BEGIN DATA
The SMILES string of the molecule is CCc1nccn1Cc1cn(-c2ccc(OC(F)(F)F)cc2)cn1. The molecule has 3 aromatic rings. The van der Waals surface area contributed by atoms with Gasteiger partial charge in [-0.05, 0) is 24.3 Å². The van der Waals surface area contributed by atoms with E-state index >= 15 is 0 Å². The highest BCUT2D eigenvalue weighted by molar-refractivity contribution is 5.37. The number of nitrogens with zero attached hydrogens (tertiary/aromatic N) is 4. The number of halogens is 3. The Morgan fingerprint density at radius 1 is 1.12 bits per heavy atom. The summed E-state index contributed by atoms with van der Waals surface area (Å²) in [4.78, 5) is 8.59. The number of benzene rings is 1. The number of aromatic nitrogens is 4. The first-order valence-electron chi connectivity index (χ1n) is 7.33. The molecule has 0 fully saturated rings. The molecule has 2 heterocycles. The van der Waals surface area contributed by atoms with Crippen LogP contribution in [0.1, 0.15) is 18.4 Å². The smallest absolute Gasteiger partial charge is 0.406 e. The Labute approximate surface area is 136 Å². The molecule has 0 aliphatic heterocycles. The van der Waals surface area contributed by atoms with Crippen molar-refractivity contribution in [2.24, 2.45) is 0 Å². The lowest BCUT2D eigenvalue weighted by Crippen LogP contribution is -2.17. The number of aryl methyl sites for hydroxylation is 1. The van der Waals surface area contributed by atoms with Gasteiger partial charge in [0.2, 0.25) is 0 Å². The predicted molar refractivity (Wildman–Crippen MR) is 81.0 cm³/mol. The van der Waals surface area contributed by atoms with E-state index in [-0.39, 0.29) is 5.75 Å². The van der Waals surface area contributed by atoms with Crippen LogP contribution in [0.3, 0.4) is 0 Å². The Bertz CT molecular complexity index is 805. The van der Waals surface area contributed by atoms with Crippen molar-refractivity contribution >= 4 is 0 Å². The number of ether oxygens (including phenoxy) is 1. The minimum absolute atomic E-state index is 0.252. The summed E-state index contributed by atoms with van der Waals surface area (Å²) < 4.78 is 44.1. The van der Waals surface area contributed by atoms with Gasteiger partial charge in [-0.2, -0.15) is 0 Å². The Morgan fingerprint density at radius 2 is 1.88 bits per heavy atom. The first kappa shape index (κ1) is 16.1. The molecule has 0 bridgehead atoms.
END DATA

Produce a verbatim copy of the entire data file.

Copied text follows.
The SMILES string of the molecule is CCc1nccn1Cc1cn(-c2ccc(OC(F)(F)F)cc2)cn1. The molecule has 3 aromatic rings. The van der Waals surface area contributed by atoms with Gasteiger partial charge in [-0.05, 0) is 24.3 Å². The van der Waals surface area contributed by atoms with E-state index >= 15 is 0 Å². The highest BCUT2D eigenvalue weighted by molar-refractivity contribution is 5.37. The number of nitrogens with zero attached hydrogens (tertiary/aromatic N) is 4. The number of halogens is 3. The Morgan fingerprint density at radius 1 is 1.12 bits per heavy atom. The summed E-state index contributed by atoms with van der Waals surface area (Å²) in [4.78, 5) is 8.59. The number of benzene rings is 1. The number of aromatic nitrogens is 4. The first-order valence-electron chi connectivity index (χ1n) is 7.33. The molecule has 0 fully saturated rings. The molecule has 2 heterocycles. The van der Waals surface area contributed by atoms with Crippen LogP contribution in [0.1, 0.15) is 18.4 Å². The smallest absolute Gasteiger partial charge is 0.406 e. The Labute approximate surface area is 136 Å². The molecule has 0 aliphatic heterocycles. The van der Waals surface area contributed by atoms with Crippen molar-refractivity contribution in [2.24, 2.45) is 0 Å². The lowest BCUT2D eigenvalue weighted by Crippen LogP contribution is -2.17. The number of aryl methyl sites for hydroxylation is 1. The van der Waals surface area contributed by atoms with Gasteiger partial charge in [0.2, 0.25) is 0 Å². The predicted molar refractivity (Wildman–Crippen MR) is 81.0 cm³/mol. The van der Waals surface area contributed by atoms with E-state index in [-0.39, 0.29) is 5.75 Å². The van der Waals surface area contributed by atoms with Crippen LogP contribution in [0.3, 0.4) is 0 Å². The Bertz CT molecular complexity index is 805. The van der Waals surface area contributed by atoms with Crippen molar-refractivity contribution >= 4 is 0 Å². The number of ether oxygens (including phenoxy) is 1. The minimum absolute atomic E-state index is 0.252. The summed E-state index contributed by atoms with van der Waals surface area (Å²) < 4.78 is 44.1. The van der Waals surface area contributed by atoms with Gasteiger partial charge in [-0.2, -0.15) is 0 Å². The Morgan fingerprint density at radius 2 is 1.88 bits per heavy atom. The first kappa shape index (κ1) is 16.1. The molecule has 0 bridgehead atoms.